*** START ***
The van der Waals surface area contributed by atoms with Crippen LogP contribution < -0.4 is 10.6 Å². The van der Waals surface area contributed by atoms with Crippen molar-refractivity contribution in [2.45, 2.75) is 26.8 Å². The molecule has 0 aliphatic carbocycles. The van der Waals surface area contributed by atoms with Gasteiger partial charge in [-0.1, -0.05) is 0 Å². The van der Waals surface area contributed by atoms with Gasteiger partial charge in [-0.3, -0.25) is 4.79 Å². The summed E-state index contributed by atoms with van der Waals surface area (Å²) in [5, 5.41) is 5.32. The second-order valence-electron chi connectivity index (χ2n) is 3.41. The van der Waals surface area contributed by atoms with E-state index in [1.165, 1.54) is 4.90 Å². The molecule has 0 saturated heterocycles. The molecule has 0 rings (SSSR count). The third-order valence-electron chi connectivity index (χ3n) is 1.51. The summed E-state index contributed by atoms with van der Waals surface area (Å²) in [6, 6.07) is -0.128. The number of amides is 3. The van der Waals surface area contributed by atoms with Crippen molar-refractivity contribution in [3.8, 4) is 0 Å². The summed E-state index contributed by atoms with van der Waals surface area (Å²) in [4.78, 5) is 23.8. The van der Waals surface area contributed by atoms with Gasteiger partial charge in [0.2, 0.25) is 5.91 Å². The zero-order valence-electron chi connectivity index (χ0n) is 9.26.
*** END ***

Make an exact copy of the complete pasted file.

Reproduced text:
The van der Waals surface area contributed by atoms with Crippen LogP contribution < -0.4 is 10.6 Å². The van der Waals surface area contributed by atoms with Crippen molar-refractivity contribution in [2.45, 2.75) is 26.8 Å². The molecule has 0 aliphatic carbocycles. The van der Waals surface area contributed by atoms with Gasteiger partial charge in [-0.1, -0.05) is 0 Å². The van der Waals surface area contributed by atoms with Gasteiger partial charge in [-0.3, -0.25) is 4.79 Å². The summed E-state index contributed by atoms with van der Waals surface area (Å²) in [5, 5.41) is 5.32. The second-order valence-electron chi connectivity index (χ2n) is 3.41. The van der Waals surface area contributed by atoms with E-state index in [1.165, 1.54) is 4.90 Å². The molecule has 0 saturated heterocycles. The molecule has 0 rings (SSSR count). The third-order valence-electron chi connectivity index (χ3n) is 1.51. The summed E-state index contributed by atoms with van der Waals surface area (Å²) in [6, 6.07) is -0.128. The number of amides is 3. The van der Waals surface area contributed by atoms with Crippen molar-refractivity contribution in [3.8, 4) is 0 Å². The summed E-state index contributed by atoms with van der Waals surface area (Å²) in [4.78, 5) is 23.8. The van der Waals surface area contributed by atoms with Gasteiger partial charge in [0.2, 0.25) is 5.91 Å². The zero-order valence-electron chi connectivity index (χ0n) is 9.26.